To effectively contain the increasing herdsmen/farmers crisis, ranching is ultimately the way to go, writes Olawale Olaleye
In a rare but shared interest, there seems to be an overwhelming consensus by a majority of Nigerians that the time to wholly address the constant herdsmen/farmers crisis is now. No thanks to the recent attacks by herdsmen on some communities in Guma and Logo council areas of Benue State.
The about 75 victims of the attacks carried out on the first day of the New Year were penultimate Thursday, given a mass burial at a sober memorial attended by the state governor, Samuel Ortom, amongst other stakeholders in the state.
In an opinion mooted by the Minister of Agriculture, the federal government had proposed ‘cattle colony’ as an idea that could help contain the herdsmen terrorism on villages and communities around the country. Unfortunately, some governors and many stakeholders have turned down the idea, first for improper communication of its functionality and second, for obviously jumping the gun.
Before seeking a genuine end to the crisis, it is imperative to properly understand the psychology of these herdsmen. These are people not trained either in formal education or the Arabic. Much more disturbing is that many of them do not even practice any religion, the least Islam. It is often an assumption that because they are Fulani, the tendency is high that they are Muslims. But that is an erroneous belief.
Like a majority of the members of the Boko Haram sect, they are not Muslims and hardly could recite rudimentary Qur’anic doctrines. However, what is common and true about them is that they have lived all their lives with their animals and therefore when people with such background are attacked by rustlers, who steal their cows, harm them and sometimes kill them, they are naturally inclined to fight back.
It is a known fact that a quintessential Fulani always settles account whenever he feels offended. Much more instructive is that whenever their cows are stolen and are left with nothing, they resort to crimes, which is why kidnapping is rampant in the remotest parts of the north today.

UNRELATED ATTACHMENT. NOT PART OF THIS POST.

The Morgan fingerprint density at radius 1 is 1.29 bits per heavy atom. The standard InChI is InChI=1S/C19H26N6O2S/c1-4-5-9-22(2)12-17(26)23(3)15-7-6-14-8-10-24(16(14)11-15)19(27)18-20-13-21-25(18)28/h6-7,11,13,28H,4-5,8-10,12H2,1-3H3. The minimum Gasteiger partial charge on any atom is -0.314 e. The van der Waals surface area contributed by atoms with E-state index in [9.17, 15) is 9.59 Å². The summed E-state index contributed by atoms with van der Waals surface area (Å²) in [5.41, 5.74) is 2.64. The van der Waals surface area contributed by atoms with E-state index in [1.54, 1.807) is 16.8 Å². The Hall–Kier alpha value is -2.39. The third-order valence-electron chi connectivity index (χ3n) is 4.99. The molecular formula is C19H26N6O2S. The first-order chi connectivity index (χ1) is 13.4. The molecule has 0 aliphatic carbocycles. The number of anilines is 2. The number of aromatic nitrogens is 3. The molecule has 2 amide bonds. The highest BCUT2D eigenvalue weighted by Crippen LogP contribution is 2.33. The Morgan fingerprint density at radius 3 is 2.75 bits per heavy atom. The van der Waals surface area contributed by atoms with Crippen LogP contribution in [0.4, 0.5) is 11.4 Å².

Whilst nothing justifies their brazen encroachment on people’s farms, during which huge investments of the farmers must have been decimated, it is almost certain that the Fulani attacks are reprisals, not necessarily over the death of one of them but most probably their cows, which they will never give up for anything.
It is therefore clear from some of the prevailing narratives that governments at all levels had failed over time to constructively engage the stakeholders and persuade them to embrace ranching, which in the long run is cost effective, lucrative, healthier and of course, allows the herdsmen to savour other markers of good living like education and access to sound healthcare delivery, through orientation and re-orientation but not necessarily integration.
Curiously, the cattle colony sounds like an idea that suddenly stumbled on the initiators but with no clear cut modus operandi, thus giving an impression that a community or communities are being created or carved out of the existing ones solely for the herders, such that could further avail them access to lands that are not theirs in places, where they are already dreaded.
Nothing is tidy about it in the event that government decides to run with the colony idea, because ultimately, it does not holistically address the future of animal husbandry as practised in civilised societies around the world. Although the fundamentals of the crisis are largely about land ownership which, the cattle colony is believed would address, it is still not one to provide the country with the opportunity to distinguish amongst rustlers, terrorists and of course, genuine herdsmen. Colony is not bad in itself, it is not just sufficient in addressing the inherent discontents.
But with proper ranching, supported by government and in some cases, backed by the private sector as a form of investment with long time projection, the society stands to gain the most and a lot.
This is because with such an idea, there would be the production of healthier animals, better and neater products, provision of employment to the teeming herders, who had been kept out of business by rustlers, an added value to the farm products, promotion of peaceful co-existence amongst the herders, farmers and other villagers and importantly it would help to sift the criminals amongst them from the real farmers doing their legit businesses.
For instance, the Kaduna State Governor, Malam Nasir El-rufai, is said to be working seriously on an ultra-modern ranch, being modeled after the types in countries like Denmark and Britain, following his visit to their ranches, an idea believed to be coming after he had successfully met with the herdsmen and their leaders in Nigeria and sold the idea of ranching with conviction.
It is evident that the herdsmen too desire better lifestyle and would buy into any initiative that presents such in the best way possible. This is why governors must team up with the federal government and other stakeholders with investment interest to set up ranches in good locations, like Alhaji Aliko Dangote is currently doing, for a promising future of animal husbandry in the country.
The preference for cows over human lives can only be addressed through methodical and practicable solutions, acceptable to all the parties concerned without necessarily taking away from them that which they hold dear. The answer is ranching and not some impossible colonies that would further aggravate tensions and take away the peace of the land, just because the idea is abstract in this context.